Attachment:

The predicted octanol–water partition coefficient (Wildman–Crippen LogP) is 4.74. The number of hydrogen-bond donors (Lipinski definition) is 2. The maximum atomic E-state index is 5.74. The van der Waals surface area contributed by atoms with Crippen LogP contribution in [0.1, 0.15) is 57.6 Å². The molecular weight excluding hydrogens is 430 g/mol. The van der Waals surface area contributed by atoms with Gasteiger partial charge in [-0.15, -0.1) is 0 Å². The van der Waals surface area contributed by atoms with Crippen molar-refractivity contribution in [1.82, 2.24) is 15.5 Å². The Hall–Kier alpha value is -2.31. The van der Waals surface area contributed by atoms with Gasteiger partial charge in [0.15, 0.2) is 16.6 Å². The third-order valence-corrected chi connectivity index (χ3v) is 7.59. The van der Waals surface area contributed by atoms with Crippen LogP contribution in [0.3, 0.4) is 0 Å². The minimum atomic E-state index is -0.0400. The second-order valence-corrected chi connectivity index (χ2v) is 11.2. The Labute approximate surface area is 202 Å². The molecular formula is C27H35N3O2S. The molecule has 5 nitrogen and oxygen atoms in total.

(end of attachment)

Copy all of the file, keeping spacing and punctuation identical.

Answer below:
The predicted octanol–water partition coefficient (Wildman–Crippen LogP) is 4.74. The number of hydrogen-bond donors (Lipinski definition) is 2. The maximum atomic E-state index is 5.74. The van der Waals surface area contributed by atoms with Crippen LogP contribution in [0.1, 0.15) is 57.6 Å². The molecular weight excluding hydrogens is 430 g/mol. The van der Waals surface area contributed by atoms with Gasteiger partial charge in [-0.15, -0.1) is 0 Å². The van der Waals surface area contributed by atoms with Crippen molar-refractivity contribution in [1.82, 2.24) is 15.5 Å². The Hall–Kier alpha value is -2.31. The van der Waals surface area contributed by atoms with Gasteiger partial charge in [0.15, 0.2) is 16.6 Å². The third-order valence-corrected chi connectivity index (χ3v) is 7.59. The van der Waals surface area contributed by atoms with Crippen LogP contribution in [0.3, 0.4) is 0 Å². The minimum atomic E-state index is -0.0400. The second-order valence-corrected chi connectivity index (χ2v) is 11.2. The Labute approximate surface area is 202 Å². The molecular formula is C27H35N3O2S. The molecule has 5 nitrogen and oxygen atoms in total.